PARK WATCH Article November 2022 |
Despite their importance and diversity – and the science – Victoria’s grasslands are experiencing an ongoing decline. Adrian Marshall, Facilitator of the Grassy Plains Network, describes the beauty of these grasslands and how our campaigns are aimed at stemming the tide.
I often hear that Victoria’s ancient grasslands are disappearing. But the fact is they’re not ‘disappearing’, they’re being destroyed, neglected – or worst, completely ignored. What gives me hope is the potential for our elected representatives to reverse the history of decline and start protecting our surviving native prairies.
VNPA’s grasslands campaign began back in in 1984. We began by undertaking a thorough review of existing research on what remained of Victoria’s remnant vegetation. Our aim was to identify the deficiencies in the protection of the native plant and animal communities in the State.
The Review, undertaken by Doug Frood from the Botany Department of the University of Melbourne, highlighted the perilous state of our grasslands, and their complete absence from the parks estate. It built on pioneering work by Richard Groves (1979) and Neville Scarlett and Bob Parsons (1981), who first brought the wholesale loss of the temperate grasslands of south-eastern Australia to the attention of the scientific community.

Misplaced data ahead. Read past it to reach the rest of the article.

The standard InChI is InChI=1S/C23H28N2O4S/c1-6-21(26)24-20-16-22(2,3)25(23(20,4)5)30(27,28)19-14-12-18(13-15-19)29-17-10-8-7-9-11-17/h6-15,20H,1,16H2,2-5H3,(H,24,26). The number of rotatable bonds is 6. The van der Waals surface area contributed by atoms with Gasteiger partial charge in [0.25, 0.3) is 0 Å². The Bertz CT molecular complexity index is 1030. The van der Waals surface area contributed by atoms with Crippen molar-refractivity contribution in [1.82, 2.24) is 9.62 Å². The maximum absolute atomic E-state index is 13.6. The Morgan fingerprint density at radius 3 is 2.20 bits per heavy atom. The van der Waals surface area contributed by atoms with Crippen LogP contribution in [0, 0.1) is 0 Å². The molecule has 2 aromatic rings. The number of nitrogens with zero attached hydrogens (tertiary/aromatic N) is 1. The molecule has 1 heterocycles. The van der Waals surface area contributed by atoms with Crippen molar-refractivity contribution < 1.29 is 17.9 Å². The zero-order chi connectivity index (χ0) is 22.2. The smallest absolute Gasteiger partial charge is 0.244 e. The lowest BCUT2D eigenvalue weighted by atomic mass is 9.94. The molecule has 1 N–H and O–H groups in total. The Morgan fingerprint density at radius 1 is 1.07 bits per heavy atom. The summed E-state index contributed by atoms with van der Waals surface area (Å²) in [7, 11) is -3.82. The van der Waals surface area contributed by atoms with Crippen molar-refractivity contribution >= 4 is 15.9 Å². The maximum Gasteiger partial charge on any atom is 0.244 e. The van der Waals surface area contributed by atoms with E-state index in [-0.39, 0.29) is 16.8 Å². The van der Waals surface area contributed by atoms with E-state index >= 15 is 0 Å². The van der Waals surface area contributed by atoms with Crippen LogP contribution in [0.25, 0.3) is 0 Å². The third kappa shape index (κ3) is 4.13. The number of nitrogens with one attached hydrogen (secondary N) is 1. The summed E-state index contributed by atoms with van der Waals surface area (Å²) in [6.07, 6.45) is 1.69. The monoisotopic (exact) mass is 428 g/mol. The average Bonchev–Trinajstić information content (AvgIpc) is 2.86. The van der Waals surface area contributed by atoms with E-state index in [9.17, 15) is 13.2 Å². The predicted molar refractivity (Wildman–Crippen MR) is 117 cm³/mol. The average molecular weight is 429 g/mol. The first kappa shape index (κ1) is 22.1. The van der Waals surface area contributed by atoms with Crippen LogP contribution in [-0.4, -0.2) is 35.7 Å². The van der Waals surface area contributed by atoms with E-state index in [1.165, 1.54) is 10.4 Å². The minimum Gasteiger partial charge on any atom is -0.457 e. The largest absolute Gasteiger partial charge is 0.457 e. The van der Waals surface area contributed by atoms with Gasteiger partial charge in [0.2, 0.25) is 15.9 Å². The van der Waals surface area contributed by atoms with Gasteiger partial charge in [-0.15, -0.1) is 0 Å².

Victoria’s grasslands had been grazed, ploughed and disconnected from First Nations management practices. They’d been built on to such an extent that the only remaining species-rich patches were almost entirely confined to rural roadsides, fenced pioneer cemeteries and railway lines. Only a tiny fraction remained.
It was big news, shocking in the scale of loss, but welcome in that it in spurred conservationists to action. Grasslands, along with the remnant Box-Ironbark woodlands of central Victoria, the heavily forested Central Highlands to the east of Melbourne, and Victoria’s large marine and coastal regions, became a key focus for VNPA.
An early success
Terrick Terrick State Park, east of Echuca, was an early campaign success. Now a national park, it is a glorious example of what is known as the Natural Grasslands of the Murray Valley Plains, known for its beautiful Swainsona – a flowering plant of 84 species, all but one endemic to Australia. Terrick Terrick is the last bastion of the remarkable and critically endangered Plains-wanderer.
A hard sell
Despite the urgency for conservation, grasslands have proved to be difficult to protect for several reasons.
Conservation is often hampered by the value of the land either for grazing or cropping or, in more urban situations, for development. Some of the largest areas of grassland on the Victorian Volcanic Plain are in or around Melbourne and are under immense pressure from developers.